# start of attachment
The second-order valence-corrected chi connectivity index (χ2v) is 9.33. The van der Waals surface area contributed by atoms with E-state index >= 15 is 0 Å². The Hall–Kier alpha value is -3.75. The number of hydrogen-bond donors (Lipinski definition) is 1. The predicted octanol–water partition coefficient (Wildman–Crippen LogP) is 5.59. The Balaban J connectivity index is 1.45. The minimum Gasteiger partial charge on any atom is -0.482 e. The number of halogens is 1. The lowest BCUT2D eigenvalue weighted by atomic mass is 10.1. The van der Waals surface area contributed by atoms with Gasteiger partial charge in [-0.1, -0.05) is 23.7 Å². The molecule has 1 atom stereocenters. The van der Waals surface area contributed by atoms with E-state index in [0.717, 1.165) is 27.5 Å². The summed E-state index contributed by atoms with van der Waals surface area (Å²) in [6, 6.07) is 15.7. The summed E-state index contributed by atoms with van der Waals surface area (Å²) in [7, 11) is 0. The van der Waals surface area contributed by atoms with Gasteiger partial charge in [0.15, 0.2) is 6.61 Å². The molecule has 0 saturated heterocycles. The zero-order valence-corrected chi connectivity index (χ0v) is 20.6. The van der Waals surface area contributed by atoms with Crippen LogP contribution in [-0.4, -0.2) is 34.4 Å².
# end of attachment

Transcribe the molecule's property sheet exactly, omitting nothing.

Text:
The second-order valence-corrected chi connectivity index (χ2v) is 9.33. The van der Waals surface area contributed by atoms with E-state index >= 15 is 0 Å². The Hall–Kier alpha value is -3.75. The number of hydrogen-bond donors (Lipinski definition) is 1. The predicted octanol–water partition coefficient (Wildman–Crippen LogP) is 5.59. The Balaban J connectivity index is 1.45. The minimum Gasteiger partial charge on any atom is -0.482 e. The number of halogens is 1. The lowest BCUT2D eigenvalue weighted by atomic mass is 10.1. The van der Waals surface area contributed by atoms with Gasteiger partial charge in [-0.1, -0.05) is 23.7 Å². The molecule has 1 atom stereocenters. The van der Waals surface area contributed by atoms with E-state index in [0.717, 1.165) is 27.5 Å². The summed E-state index contributed by atoms with van der Waals surface area (Å²) in [6, 6.07) is 15.7. The summed E-state index contributed by atoms with van der Waals surface area (Å²) in [7, 11) is 0. The van der Waals surface area contributed by atoms with Gasteiger partial charge in [0.15, 0.2) is 6.61 Å². The molecule has 0 saturated heterocycles. The zero-order valence-corrected chi connectivity index (χ0v) is 20.6. The van der Waals surface area contributed by atoms with Crippen LogP contribution in [-0.4, -0.2) is 34.4 Å².